Eating cuy (a.k.a. guinea pigs) in Peru

Posted on
Oct 20, 2011

"You killed my father ... prepare to die."

I was a vegetarian for 6 weeks when I was 19. It was a confusing, misguided time for me. I was dating a young man who didn’t eat meat, and, well … who hasn’t done something stupid for a boy? When he broke up with me, I treated myself to a dinner out: bacon-wrapped shrimp followed by a rack of baby-back ribs. I might have had a pork chop for dessert. I don’t really remember (it was, after all, ages ago).

The thing I realized as I nibbled on those ribs- or the thing I had started to realize at least (because I wouldn’t really get the message until I met Rand) is that you’ve got to be yourself, and you have to find someone who will love you for it. In my case, being myself involves eating meat. It’s not something that I hide from, it’s not something that I’m ashamed of.

I’ve understood from a tender young age what the consequences of my actions are. When I was four or five, I told my mother I wanted some of my aunt Maria’s chicken, and as we drove away from my auntie’s house, I saw her catching the bird in her front yard that we would later eat. Later, she brought it over to our house, cooked and cleaned and cut up, in an old margarine tub. I peeled back the lid and peaked inside and I understood: this was the chicken that I had seen running around before. Even the feet were in there, and this didn’t alarm me at all. In fact, they were favorite part.

There was no denying it: my desires had ended that chicken’s life. I had literally asked for it, and I had gotten it.

That’s how it went in my family. There was no pussy-footing the matter. My grandmother was constantly defrosting enormous blocks of meat which were threatening to overflow our freezer. She and my mother would cook up animal parts most Americans toss out. Pig’s feet. Snout. Tripe. I ate it all. There was no such thing as a vegetarian in my house. I had never even heard the word applied to a human until high school (before then, only certain animals could be vegetarian. Not people).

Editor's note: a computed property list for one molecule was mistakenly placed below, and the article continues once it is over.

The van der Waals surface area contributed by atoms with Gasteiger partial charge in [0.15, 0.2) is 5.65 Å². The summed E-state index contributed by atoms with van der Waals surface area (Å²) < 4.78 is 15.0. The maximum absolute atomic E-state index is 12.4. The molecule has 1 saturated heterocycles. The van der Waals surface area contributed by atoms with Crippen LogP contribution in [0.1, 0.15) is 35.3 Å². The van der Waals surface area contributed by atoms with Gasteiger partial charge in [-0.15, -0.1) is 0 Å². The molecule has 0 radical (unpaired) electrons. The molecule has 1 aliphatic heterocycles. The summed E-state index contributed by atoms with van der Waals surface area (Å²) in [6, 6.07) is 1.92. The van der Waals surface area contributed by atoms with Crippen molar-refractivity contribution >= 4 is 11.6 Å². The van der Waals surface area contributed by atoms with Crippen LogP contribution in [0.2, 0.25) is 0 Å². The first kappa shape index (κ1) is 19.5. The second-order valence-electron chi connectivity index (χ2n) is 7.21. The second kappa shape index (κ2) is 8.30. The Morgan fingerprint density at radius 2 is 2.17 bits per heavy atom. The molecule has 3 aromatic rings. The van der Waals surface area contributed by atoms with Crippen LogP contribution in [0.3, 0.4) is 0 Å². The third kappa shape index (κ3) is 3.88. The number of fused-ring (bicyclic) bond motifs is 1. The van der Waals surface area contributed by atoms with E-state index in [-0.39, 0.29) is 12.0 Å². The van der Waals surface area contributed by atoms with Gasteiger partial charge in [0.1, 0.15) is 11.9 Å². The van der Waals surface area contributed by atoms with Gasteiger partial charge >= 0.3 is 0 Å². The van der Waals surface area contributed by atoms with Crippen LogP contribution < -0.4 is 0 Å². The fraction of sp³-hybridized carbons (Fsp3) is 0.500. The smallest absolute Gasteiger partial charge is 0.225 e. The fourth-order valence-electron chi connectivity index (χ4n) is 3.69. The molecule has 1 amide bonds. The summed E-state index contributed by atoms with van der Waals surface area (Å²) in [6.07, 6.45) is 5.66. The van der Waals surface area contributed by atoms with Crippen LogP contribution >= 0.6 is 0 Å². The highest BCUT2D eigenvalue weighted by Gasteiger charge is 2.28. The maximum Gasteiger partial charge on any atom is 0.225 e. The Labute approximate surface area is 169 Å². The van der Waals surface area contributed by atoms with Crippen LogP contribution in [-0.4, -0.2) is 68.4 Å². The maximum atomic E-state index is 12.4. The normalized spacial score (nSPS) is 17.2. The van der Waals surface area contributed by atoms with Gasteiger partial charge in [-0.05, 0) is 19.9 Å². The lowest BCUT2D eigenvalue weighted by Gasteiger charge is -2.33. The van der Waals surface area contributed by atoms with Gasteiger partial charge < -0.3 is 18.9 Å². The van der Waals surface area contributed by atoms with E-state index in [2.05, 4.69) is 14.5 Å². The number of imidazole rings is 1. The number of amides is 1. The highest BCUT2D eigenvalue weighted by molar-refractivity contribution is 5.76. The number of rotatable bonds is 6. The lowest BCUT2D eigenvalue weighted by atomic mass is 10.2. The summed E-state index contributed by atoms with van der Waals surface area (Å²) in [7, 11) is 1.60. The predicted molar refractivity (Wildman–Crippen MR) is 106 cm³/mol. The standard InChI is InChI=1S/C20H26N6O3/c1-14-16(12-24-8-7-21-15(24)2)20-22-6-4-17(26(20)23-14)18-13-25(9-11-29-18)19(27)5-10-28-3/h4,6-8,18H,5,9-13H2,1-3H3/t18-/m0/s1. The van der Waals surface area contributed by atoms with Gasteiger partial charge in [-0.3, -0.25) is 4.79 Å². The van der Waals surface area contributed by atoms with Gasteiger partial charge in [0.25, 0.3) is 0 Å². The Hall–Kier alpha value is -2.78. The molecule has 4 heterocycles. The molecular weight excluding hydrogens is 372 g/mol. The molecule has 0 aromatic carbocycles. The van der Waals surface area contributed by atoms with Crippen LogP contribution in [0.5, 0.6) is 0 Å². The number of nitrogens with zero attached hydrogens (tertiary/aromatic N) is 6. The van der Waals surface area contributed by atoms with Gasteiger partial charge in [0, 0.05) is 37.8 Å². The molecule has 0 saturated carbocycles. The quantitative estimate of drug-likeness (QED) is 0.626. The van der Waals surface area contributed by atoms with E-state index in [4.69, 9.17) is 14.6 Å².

From snout to tail and everything in between, including entrails, I’ve eaten it. Over the years, I consumed a veritable Noah’s ark of creatures. Duck. Rabbit. Gator. Goat. Quail. Tiny baby squid and octopus. Caribou. Partridge. Elk. Kangaroo. And, most recently, guinea pig.

Yes, guinea pig. Or, as they are known in Peru, cuy.

They came right up to me and sniffed. "I can smell the corpse of my brother on your lips," one seemed to say.

Thanks to Anthony Bourdain, I knew before arriving in Peru that guinea pig was part of the traditional cuisine, especially in rural areas. The guinea pig originated in the Andes. And I did not think twice about eating one while I was there. When in Peru, eat like a Peruvian.

Yes, guinea pigs are often kept as pets in the states. But so are rabbits, and I eat those. And I eat loads of chicken – which was my mother’s pet of choice when she was a little girl (odd duck, that mom of mine).

Besides, my philosophy on meat-eating is pretty simple: you can’t be hypocritical. You can’t eat chicken breasts, individually packaged and sealed (so far removed from the animal it once was that you can almost pretend it was grown like a plant) and then refuse to eat meat on the bone. You can’t eat cheeseburgers and then turn up your nose at tripe. You don’t have to like everything, but if you eat meat, you have to at least be willing to try everything. It’s all or nothing (with exceptions, of course, for dietary restrictions and religious beliefs).

Plus, how can you say you visited a country until you eat the regional cuisine?

So I tried cuy. Twice no less. I ordered it at Cicciolina, an upscale Peruvian restaurant in Cuzco. I was slightly disappointed that the cuy came picked off the bone – it could have been any type of meat, really. Still, it was delicious. My dish had shredded guinea pig meat spiced with mint and apples, placed upon a terrine of mashed Andean potatoes.

Mmmmmm ... guinea pork.

The same entree after I dug into it a bit.

The dish was fantastic. Savory and sweet all at once. The acidity of the apples cut the potatoes and meat perfectly. The cuy itself was moist, sweet, and mild in flavor. It reminded me of shredded duck, or dark meat turkey. I found it wasn’t particularly gamey – guinea pigs aren’t the most active of animals, it seems.

We enjoyed that meal at Cicciolina so much, we went back a second time, and I ordered cuy again. This time it was roasted on the bone, atop a paella-style rice dish. It had less flavor that the other cuy I had tried, but the texture was fantastic – a crispy and crackly exterior and moist inside.

I ate the whole thing.

Did I think about the fuzzy animals that died in order for me to enjoy these meals? Absolutely. But it’s something I think about before I consume meat. It’s something I make myself think about. It’s my modern-day equivalent of watching my aunt catch that chicken. I know it was once alive, I know it’s dead, I know I’m the reason.